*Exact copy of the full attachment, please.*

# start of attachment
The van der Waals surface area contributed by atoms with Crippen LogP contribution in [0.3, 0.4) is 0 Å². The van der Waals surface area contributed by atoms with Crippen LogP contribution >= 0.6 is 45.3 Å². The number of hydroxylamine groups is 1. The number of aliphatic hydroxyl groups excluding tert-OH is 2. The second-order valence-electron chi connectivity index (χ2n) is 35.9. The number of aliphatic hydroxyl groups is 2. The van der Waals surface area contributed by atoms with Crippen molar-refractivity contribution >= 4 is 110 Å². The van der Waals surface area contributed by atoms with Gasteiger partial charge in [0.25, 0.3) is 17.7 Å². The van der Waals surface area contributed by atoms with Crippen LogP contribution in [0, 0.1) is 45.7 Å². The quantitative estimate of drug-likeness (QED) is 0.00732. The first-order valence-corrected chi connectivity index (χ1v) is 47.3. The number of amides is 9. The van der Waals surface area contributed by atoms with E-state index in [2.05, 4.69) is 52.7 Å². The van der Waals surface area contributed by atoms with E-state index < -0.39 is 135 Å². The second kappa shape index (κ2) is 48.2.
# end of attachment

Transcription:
The van der Waals surface area contributed by atoms with Crippen LogP contribution in [0.3, 0.4) is 0 Å². The van der Waals surface area contributed by atoms with Crippen LogP contribution >= 0.6 is 45.3 Å². The number of hydroxylamine groups is 1. The number of aliphatic hydroxyl groups excluding tert-OH is 2. The second-order valence-electron chi connectivity index (χ2n) is 35.9. The number of aliphatic hydroxyl groups is 2. The van der Waals surface area contributed by atoms with Crippen molar-refractivity contribution >= 4 is 110 Å². The van der Waals surface area contributed by atoms with Gasteiger partial charge in [0.25, 0.3) is 17.7 Å². The van der Waals surface area contributed by atoms with Crippen LogP contribution in [0, 0.1) is 45.7 Å². The quantitative estimate of drug-likeness (QED) is 0.00732. The first-order valence-corrected chi connectivity index (χ1v) is 47.3. The number of amides is 9. The van der Waals surface area contributed by atoms with E-state index in [2.05, 4.69) is 52.7 Å². The van der Waals surface area contributed by atoms with E-state index < -0.39 is 135 Å². The second kappa shape index (κ2) is 48.2.